Recently, I was asked for advice on nib grinding. Up until now, I have been reluctant to provide information for a few reasons. Some of the techniques I learned from reading on the web, other techniques I figured out on my own, some I picked up from watching videos and still others I have “reverse engineered” by studying the final work of respected nibmeisters. While I understand the concepts of nib grinding and have ground or smoothed many nibs for myself and occasionally for others, I am not a nibmeister, nib technician or nib technician apprentice. I don’t play one on TV either. (Any nibmeisters need an apprentice and have a distance learning program, just let me know. :D) For this reason, if you decide to use techniques described within the next series of posts, you take full responsibility for your own actions. I cannot be held responsible for anything you may do to your pens. There is also a disclaimer in my “about” page but I figure I should be doubly covered with the disclaimer here.
One other reason I have taken a while to do this post is that there is a certain amount of stigma associated with doing your own nib work. I have been admonished before for sharing my methods. Go figure. Then there are the Jedi. As a Fountain Pen Sith Lord, the Jedi nibmeisters look down on my practice of the black arts of DIY nib grinding. You have been forewarned.
With that said, make sure you practice with pens you do not mind irreversibly damaging. (Well, you could reverse the damage but it may cost you A LOT.) When I first started with nib grinding and smoothing I used cheap Chinese fountain pens. If you have some pens you don’t mind practicing on then you just need the tools. This is where you need to decide if you are going to invest in the good stuff or try your hand with the cheap stuff before making a commitment.
The Practice Pen. If you don’t have pens to practice on, browse eBay and get yourself the cheapest Chinese pens you can find. Someone also recommended getting some Pilot Varsity pens that come in the 7–pack. I believe they cost somewhere around $15-$20 per pack on Amazon. Pilot Varsity Disposable Fountain Pens
The advantage of a cheap Chinese pen is that it may have other issues that you can leverage to learn even more and gain more confidence.
The Jewelers Loupe. I will admit that I have cheap eBay LED lighted loupes. One is a 10X, the other a 20X. I hardly ever use the 20X. I found the 20X to have too narrow of a depth of field making it difficultto focus in on the nib. There are better options out there and by all means, use them. If you want to try the cheap option just to see if you can get the hang of things, the eBay option works best. The LED light is nice to have but most of the time I am working under a desk lamp that provides far more light than the LED. Needless to say, I rarely use the built–in LED light on my loupes. A higher grade loupe is in my future, so take that with a grain of salt.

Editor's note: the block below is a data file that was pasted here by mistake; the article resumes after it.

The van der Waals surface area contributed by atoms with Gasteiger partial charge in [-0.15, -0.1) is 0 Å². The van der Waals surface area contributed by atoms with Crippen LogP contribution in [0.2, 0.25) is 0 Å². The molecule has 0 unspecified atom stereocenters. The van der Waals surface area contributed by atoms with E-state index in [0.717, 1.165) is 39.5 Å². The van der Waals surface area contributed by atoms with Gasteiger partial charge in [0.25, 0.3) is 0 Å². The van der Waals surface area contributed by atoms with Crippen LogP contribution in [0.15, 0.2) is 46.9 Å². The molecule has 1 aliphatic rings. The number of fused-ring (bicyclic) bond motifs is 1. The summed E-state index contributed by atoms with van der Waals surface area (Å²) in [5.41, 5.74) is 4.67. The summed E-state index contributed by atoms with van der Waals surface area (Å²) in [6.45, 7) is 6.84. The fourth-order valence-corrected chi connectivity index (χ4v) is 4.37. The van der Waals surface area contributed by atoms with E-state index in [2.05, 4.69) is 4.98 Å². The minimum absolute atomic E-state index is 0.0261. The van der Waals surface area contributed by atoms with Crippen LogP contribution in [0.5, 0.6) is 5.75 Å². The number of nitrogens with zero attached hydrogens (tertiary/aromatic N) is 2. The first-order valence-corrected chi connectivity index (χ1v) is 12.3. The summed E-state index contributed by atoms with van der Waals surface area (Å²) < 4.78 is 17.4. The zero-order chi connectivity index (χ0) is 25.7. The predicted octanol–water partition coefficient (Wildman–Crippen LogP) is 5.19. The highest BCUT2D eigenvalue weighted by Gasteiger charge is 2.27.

Brass Shim. This will be used to “floss” the nib. When you grind or smooth a nib, some of the grit gets in between the tines and the brass shim helps clear that garbage out. Some well-known shops sell this, but you can also get this from hobby shops in varying thicknesses. I purchased mine from a well-known nibmeister, but I will probably go to a local hobby shop the next time I need some. A small square goes a long way if you can keep it from creasing and deforming. up on you.
Abrasives. This is where things get a little controversial. I understand that when you are working on pen that costs several hundred or thousands of dollars, you want to use an abrasive with a known and controlled grit. I get it. Really, I do. The most expensive pen I have worked on is my Pilot Custom 742 with a 14K nib. I have a Lamy 2000 that needs some long overdue nib work and I will be sending it out. Know your limits. On a cheap steel nib, some wet/dry sand paper in various grits is fine. The infamous “buff sticks” (i.e. finger nail buffers) are fine. Heck, my unknown grit honing stone is fine for that. Just measure the risk you are willing to take. The idea is, you want to start with a rough grit and work your way up to finer and finer grits until you polish out all the unevenness the rougher grits leave behind. I use 600 grit wet/dry paper or my honing stone to rough out the nib geometry I am after, then move to the medium grit of a buff stick to polish it.From here, I move to the finest grit on the buff stick to polish it even further. Lastly, I have 12000 grit mylar film for final polishing, but I use it on very rare occasions. Buff sticks are going to be a bit more forgiving because they have a foam core that keeps you from creating too sharp of an edge. What I don’t like is that it takes forever quite some time to grind a nib on buff sticks alone. If you are after a sharp italic, and all you have are buff sticks, you are going to be working longer than you want.
The Cloth. I have a microfiber cloth I use to wipe the nib down when things get a little messy. I purchased mine from my local dollar store. They are in the reading glass section. I like microfiber because it grabs and holds particles within its fibers, making it vastlyeasier to clean. One thing to note is that you may want to wash your cloth after each use with a mild detergent. As the grit collects on the cloth, it can cause fine scratches on your nib if you don’t wash it.
These are the basic tools you will need. You do also need ink. The ink should be something that flows well and generally does not have any issues. It helps if it is easy to cleanup after too. I personally use Waterman Florida Blue (aka Serenity Blue). There are other tools that I will go into later but to start, this is all you should need. In the next post we will go over some resources to help you understand actual grinding techniques.
Thank you for Reading,
The Fountain Pen Sith Lord
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